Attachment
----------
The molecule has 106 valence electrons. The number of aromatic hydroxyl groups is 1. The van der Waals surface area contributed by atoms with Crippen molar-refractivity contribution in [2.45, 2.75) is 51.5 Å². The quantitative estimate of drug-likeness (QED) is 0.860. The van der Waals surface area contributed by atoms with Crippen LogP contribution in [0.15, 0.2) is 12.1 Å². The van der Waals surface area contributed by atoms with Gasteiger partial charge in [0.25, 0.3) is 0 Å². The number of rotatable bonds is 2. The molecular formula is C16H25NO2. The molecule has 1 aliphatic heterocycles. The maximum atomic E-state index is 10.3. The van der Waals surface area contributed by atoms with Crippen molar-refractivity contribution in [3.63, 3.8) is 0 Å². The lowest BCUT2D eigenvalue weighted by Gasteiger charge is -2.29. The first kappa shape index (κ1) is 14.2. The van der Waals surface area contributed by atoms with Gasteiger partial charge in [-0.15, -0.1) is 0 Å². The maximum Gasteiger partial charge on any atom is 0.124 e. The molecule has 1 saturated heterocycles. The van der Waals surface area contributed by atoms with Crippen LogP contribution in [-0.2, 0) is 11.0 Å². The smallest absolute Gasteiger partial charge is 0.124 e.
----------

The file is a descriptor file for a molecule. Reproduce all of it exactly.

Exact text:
The molecule has 106 valence electrons. The number of aromatic hydroxyl groups is 1. The van der Waals surface area contributed by atoms with Crippen molar-refractivity contribution in [2.45, 2.75) is 51.5 Å². The quantitative estimate of drug-likeness (QED) is 0.860. The van der Waals surface area contributed by atoms with Crippen LogP contribution in [0.15, 0.2) is 12.1 Å². The van der Waals surface area contributed by atoms with Gasteiger partial charge in [0.25, 0.3) is 0 Å². The number of rotatable bonds is 2. The molecular formula is C16H25NO2. The molecule has 1 aliphatic heterocycles. The maximum atomic E-state index is 10.3. The van der Waals surface area contributed by atoms with Crippen molar-refractivity contribution in [3.63, 3.8) is 0 Å². The lowest BCUT2D eigenvalue weighted by Gasteiger charge is -2.29. The first kappa shape index (κ1) is 14.2. The van der Waals surface area contributed by atoms with Gasteiger partial charge in [-0.15, -0.1) is 0 Å². The maximum Gasteiger partial charge on any atom is 0.124 e. The molecule has 1 saturated heterocycles. The van der Waals surface area contributed by atoms with Crippen LogP contribution in [-0.2, 0) is 11.0 Å². The smallest absolute Gasteiger partial charge is 0.124 e.